Any form of conscious meditation is not the real thing; it can never be. Deliberate attempt to meditate is not meditation. It must happen; it cannot be invited. Meditation is not the play of the mind nor of desire and pleasure. All attempt to meditate is the very denial of it. Only be aware of what you are thinking and doing and nothing else. The seeing, the hearing, is the doing, without reward and punishment. The skill in doing lies in the skill of seeing, hearing. Every form of meditation leads inevitably to deception, to illusion, for desire blinds. It was a lovely evening and the soft light of spring covered the earth.
Brockwood Park, Hamshire
There is a mountain, far beyond the plains and hills, whose great summit overlooks the dark valley and the open seas.Neither cloud nor deep mists ever hide its calm face. It is above the shadows of day and night.From the vast plain, no man can behold it. Some have seen it but there be few that have reached its feet.One in many thousand years gathers his strength and gains that abode of eternity.I speak of that mountain top, serene, infinite, beyond thought.I shout for joy!One day, a man beheld through the opening of a cloud, the calm face of the mountain. He stopped every passer-by, that would stay to give an answer, and inquired of the way that would lead him beyond the mists. Some said take this path, and others said take that path. After many days of confusion and toil, he arrived among the hills.A man, full in years, wise in the ways of the hills, said, “I know the way. You cannot reach the mountain, O friend, unless you are strengthened by the power that comes from the adoration of the image in yonder shrine.”Many days passed in peaceful worship.Tired of worship, he asked of men that seemed great with understanding."Yea," said one, "I know the way. But if you would gain the fulfillment of your desire, carry this on you. It will uphold you in your weariness.” He gave him the symbol of his struggle.Another cried, “Yea, I know the way. But many days of contemplation must be passed in the seclusion of a sanctuary, with my picture of eternity.”"I know the way," said another, "But you must perform these rites, understand these hidden laws, you must enter the association of the elect and hold fast to the knowledge that we shall give you.”"Be loud in the song of praise of the reflection that you seek," said another."Come, follow me, obeying all things I say. I know the way," cried another.In the long last, the calm face of the mountain was utterly forgotten. Now he wanders from hill to hill, crying aloud, “Yes, I know the way, but….”There is a mountain far beyond the plains and hills whose summit overlooks the dark valley and the open seas. Neither cloud nor deep mists ever hide its calm face. It is above the shadows of day and night.One in many thousand years gathers his strength and gains that abode of eternity.I speak of that mountain top, serene, infinite, beyond thought.I shout for joy!J. KrishnamurtiFrom Darkness To Light: Poems And ParablesThe Collected Works Of Krishnamurti, Volume 1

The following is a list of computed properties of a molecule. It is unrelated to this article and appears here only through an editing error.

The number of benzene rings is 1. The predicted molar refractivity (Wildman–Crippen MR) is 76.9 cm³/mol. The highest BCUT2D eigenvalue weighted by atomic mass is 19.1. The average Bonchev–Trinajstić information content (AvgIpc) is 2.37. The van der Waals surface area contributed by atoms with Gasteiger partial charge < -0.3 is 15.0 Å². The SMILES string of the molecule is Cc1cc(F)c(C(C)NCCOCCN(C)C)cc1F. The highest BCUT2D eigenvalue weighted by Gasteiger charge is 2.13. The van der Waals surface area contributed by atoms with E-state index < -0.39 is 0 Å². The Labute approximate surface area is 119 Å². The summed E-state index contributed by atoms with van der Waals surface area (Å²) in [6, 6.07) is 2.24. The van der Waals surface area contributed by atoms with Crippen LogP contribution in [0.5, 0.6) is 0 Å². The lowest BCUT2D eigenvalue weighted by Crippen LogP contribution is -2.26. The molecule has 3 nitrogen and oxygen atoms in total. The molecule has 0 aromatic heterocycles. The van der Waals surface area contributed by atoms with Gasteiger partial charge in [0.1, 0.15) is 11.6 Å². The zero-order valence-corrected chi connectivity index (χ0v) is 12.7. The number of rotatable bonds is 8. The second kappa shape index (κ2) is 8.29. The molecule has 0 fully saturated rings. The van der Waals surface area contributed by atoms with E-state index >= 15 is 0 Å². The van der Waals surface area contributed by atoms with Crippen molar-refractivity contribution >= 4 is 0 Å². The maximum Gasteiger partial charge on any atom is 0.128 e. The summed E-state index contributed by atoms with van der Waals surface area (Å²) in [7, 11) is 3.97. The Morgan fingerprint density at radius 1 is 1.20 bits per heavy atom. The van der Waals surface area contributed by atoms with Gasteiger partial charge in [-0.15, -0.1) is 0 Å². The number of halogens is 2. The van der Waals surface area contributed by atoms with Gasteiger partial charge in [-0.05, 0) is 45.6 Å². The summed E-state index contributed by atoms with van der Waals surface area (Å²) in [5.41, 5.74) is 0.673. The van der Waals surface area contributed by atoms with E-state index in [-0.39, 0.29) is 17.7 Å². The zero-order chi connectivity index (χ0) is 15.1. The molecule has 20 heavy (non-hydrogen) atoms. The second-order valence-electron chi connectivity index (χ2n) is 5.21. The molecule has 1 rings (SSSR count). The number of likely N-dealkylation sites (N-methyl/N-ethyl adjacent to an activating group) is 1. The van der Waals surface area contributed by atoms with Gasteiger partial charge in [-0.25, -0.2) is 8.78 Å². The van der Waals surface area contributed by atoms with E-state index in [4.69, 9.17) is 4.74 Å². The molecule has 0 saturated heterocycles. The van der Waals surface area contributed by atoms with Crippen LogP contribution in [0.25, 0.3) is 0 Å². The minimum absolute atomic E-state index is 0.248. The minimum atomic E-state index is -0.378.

It Is Your Life
That is why it is important, as I said, to understand the process, the ways of our own thinking. Self-knowledge cannot be gathered through anybody, through any book, through any confession, psychology, or psychoanalyst. It has to be found by yourself, because it is your life; and without the widening and deepening of that knowledge of the self, do what you will, alter any outward or inward circumstances, influences—it will ever be a breeding ground of despair, pain, sorrow. To go beyond the self-enclosing activities of the mind, you must understand them; and to understand them is to be aware of action in relationship, relationship to things, to people, and to ideas. In that relationship, which is the mirror, we begin to see ourselves, without any justification or condemnation; and from that wider and deeper knowledge of the ways of our own mind, it is possible to proceed further; then it is possible for the mind to be quiet, to receive that which is real.
J. Krishnamurti, Collected Works, Vol. V